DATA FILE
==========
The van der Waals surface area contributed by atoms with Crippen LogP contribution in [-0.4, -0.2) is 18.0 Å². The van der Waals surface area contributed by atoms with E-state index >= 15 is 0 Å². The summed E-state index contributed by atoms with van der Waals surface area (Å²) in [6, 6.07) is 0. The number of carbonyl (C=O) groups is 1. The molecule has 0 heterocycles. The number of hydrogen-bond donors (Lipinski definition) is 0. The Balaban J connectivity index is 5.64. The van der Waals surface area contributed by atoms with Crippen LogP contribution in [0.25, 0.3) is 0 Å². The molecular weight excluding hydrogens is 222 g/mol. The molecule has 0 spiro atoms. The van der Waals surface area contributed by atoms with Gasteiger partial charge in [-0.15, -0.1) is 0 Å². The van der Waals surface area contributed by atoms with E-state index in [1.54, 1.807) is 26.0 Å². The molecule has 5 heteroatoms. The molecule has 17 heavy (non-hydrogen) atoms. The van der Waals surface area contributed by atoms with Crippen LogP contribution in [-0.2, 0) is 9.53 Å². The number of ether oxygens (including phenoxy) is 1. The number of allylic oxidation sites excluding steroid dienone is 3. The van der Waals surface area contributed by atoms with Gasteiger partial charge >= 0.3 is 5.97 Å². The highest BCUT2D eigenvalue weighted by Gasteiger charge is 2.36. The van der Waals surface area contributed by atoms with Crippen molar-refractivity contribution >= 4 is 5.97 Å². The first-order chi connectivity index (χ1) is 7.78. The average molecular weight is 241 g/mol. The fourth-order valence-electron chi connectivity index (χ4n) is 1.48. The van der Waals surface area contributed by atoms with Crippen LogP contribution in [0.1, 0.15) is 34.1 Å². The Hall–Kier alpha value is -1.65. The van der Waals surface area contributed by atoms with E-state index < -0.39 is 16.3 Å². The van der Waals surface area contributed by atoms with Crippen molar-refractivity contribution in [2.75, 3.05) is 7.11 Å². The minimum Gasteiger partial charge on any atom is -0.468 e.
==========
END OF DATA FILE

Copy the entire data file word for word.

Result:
The van der Waals surface area contributed by atoms with Crippen LogP contribution in [-0.4, -0.2) is 18.0 Å². The van der Waals surface area contributed by atoms with E-state index >= 15 is 0 Å². The summed E-state index contributed by atoms with van der Waals surface area (Å²) in [6, 6.07) is 0. The number of carbonyl (C=O) groups is 1. The molecule has 0 heterocycles. The number of hydrogen-bond donors (Lipinski definition) is 0. The Balaban J connectivity index is 5.64. The van der Waals surface area contributed by atoms with Crippen LogP contribution in [0.25, 0.3) is 0 Å². The molecular weight excluding hydrogens is 222 g/mol. The molecule has 0 spiro atoms. The van der Waals surface area contributed by atoms with Gasteiger partial charge in [-0.15, -0.1) is 0 Å². The van der Waals surface area contributed by atoms with E-state index in [1.54, 1.807) is 26.0 Å². The molecule has 5 heteroatoms. The molecule has 17 heavy (non-hydrogen) atoms. The van der Waals surface area contributed by atoms with Crippen LogP contribution in [-0.2, 0) is 9.53 Å². The number of ether oxygens (including phenoxy) is 1. The number of allylic oxidation sites excluding steroid dienone is 3. The van der Waals surface area contributed by atoms with Gasteiger partial charge >= 0.3 is 5.97 Å². The highest BCUT2D eigenvalue weighted by Gasteiger charge is 2.36. The van der Waals surface area contributed by atoms with Crippen molar-refractivity contribution >= 4 is 5.97 Å². The first-order chi connectivity index (χ1) is 7.78. The average molecular weight is 241 g/mol. The fourth-order valence-electron chi connectivity index (χ4n) is 1.48. The van der Waals surface area contributed by atoms with Crippen LogP contribution in [0.1, 0.15) is 34.1 Å². The Hall–Kier alpha value is -1.65. The van der Waals surface area contributed by atoms with E-state index < -0.39 is 16.3 Å². The van der Waals surface area contributed by atoms with Crippen molar-refractivity contribution in [2.75, 3.05) is 7.11 Å². The minimum Gasteiger partial charge on any atom is -0.468 e.